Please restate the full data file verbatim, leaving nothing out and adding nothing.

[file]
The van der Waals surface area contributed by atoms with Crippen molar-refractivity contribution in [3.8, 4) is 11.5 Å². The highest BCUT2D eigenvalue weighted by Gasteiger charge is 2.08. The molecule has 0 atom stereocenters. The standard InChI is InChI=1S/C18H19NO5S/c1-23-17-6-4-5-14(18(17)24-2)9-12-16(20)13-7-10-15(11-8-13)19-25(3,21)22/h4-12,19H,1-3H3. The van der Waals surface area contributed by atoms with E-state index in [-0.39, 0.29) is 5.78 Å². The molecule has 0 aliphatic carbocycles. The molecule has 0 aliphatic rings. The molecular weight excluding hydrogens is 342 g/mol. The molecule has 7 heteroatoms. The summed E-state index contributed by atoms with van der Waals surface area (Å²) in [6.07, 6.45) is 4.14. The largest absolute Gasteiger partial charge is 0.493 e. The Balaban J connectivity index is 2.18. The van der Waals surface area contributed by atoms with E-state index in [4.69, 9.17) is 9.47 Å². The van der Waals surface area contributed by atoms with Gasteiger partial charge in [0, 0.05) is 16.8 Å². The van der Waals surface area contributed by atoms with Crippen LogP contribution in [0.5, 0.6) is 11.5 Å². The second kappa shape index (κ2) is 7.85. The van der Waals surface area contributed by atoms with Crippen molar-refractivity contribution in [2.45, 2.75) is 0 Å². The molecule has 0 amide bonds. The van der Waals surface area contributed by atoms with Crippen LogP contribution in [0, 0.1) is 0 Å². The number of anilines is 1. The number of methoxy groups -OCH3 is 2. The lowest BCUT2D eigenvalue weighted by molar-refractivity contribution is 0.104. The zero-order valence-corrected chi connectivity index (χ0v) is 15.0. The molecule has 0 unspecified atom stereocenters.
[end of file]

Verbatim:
The van der Waals surface area contributed by atoms with Crippen molar-refractivity contribution in [3.8, 4) is 11.5 Å². The highest BCUT2D eigenvalue weighted by Gasteiger charge is 2.08. The molecule has 0 atom stereocenters. The standard InChI is InChI=1S/C18H19NO5S/c1-23-17-6-4-5-14(18(17)24-2)9-12-16(20)13-7-10-15(11-8-13)19-25(3,21)22/h4-12,19H,1-3H3. The van der Waals surface area contributed by atoms with E-state index in [-0.39, 0.29) is 5.78 Å². The molecule has 0 aliphatic carbocycles. The molecule has 0 aliphatic rings. The molecular weight excluding hydrogens is 342 g/mol. The molecule has 7 heteroatoms. The summed E-state index contributed by atoms with van der Waals surface area (Å²) in [6.07, 6.45) is 4.14. The largest absolute Gasteiger partial charge is 0.493 e. The Balaban J connectivity index is 2.18. The van der Waals surface area contributed by atoms with E-state index in [4.69, 9.17) is 9.47 Å². The van der Waals surface area contributed by atoms with Gasteiger partial charge in [0, 0.05) is 16.8 Å². The van der Waals surface area contributed by atoms with Crippen LogP contribution in [0.5, 0.6) is 11.5 Å². The second kappa shape index (κ2) is 7.85. The van der Waals surface area contributed by atoms with Crippen molar-refractivity contribution in [2.45, 2.75) is 0 Å². The molecule has 0 amide bonds. The van der Waals surface area contributed by atoms with Crippen LogP contribution in [0, 0.1) is 0 Å². The number of anilines is 1. The number of methoxy groups -OCH3 is 2. The lowest BCUT2D eigenvalue weighted by molar-refractivity contribution is 0.104. The zero-order valence-corrected chi connectivity index (χ0v) is 15.0. The molecule has 0 unspecified atom stereocenters.